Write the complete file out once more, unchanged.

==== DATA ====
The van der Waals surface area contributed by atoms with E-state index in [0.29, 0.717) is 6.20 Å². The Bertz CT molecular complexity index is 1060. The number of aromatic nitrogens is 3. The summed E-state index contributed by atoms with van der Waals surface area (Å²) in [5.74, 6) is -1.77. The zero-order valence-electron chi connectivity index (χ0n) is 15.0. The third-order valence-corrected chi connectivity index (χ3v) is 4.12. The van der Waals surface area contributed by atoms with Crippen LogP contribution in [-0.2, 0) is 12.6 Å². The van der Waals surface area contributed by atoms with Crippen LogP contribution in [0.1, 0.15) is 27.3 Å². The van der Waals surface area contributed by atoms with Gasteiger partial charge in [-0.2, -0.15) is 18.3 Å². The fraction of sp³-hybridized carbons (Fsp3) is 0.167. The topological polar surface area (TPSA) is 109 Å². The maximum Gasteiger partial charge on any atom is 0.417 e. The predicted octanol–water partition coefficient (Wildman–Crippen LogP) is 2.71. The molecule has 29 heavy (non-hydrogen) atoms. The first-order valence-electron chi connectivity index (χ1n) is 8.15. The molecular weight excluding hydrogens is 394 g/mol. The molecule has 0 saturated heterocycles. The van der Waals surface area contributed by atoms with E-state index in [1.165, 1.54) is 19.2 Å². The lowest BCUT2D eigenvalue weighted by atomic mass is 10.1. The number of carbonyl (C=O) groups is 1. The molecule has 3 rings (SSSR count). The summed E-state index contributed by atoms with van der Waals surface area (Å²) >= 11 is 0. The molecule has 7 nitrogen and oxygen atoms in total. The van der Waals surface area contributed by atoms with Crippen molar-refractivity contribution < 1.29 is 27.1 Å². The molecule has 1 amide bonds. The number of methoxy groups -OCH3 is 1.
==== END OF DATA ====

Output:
The van der Waals surface area contributed by atoms with E-state index in [0.29, 0.717) is 6.20 Å². The Bertz CT molecular complexity index is 1060. The number of aromatic nitrogens is 3. The summed E-state index contributed by atoms with van der Waals surface area (Å²) in [5.74, 6) is -1.77. The zero-order valence-electron chi connectivity index (χ0n) is 15.0. The third-order valence-corrected chi connectivity index (χ3v) is 4.12. The van der Waals surface area contributed by atoms with Crippen LogP contribution in [-0.2, 0) is 12.6 Å². The van der Waals surface area contributed by atoms with Crippen LogP contribution in [0.1, 0.15) is 27.3 Å². The van der Waals surface area contributed by atoms with Gasteiger partial charge in [-0.2, -0.15) is 18.3 Å². The fraction of sp³-hybridized carbons (Fsp3) is 0.167. The topological polar surface area (TPSA) is 109 Å². The maximum Gasteiger partial charge on any atom is 0.417 e. The predicted octanol–water partition coefficient (Wildman–Crippen LogP) is 2.71. The molecule has 29 heavy (non-hydrogen) atoms. The first-order valence-electron chi connectivity index (χ1n) is 8.15. The molecular weight excluding hydrogens is 394 g/mol. The molecule has 0 saturated heterocycles. The van der Waals surface area contributed by atoms with E-state index in [1.165, 1.54) is 19.2 Å². The lowest BCUT2D eigenvalue weighted by atomic mass is 10.1. The number of carbonyl (C=O) groups is 1. The molecule has 3 rings (SSSR count). The summed E-state index contributed by atoms with van der Waals surface area (Å²) >= 11 is 0. The molecule has 7 nitrogen and oxygen atoms in total. The van der Waals surface area contributed by atoms with Crippen molar-refractivity contribution < 1.29 is 27.1 Å². The molecule has 1 amide bonds. The number of methoxy groups -OCH3 is 1.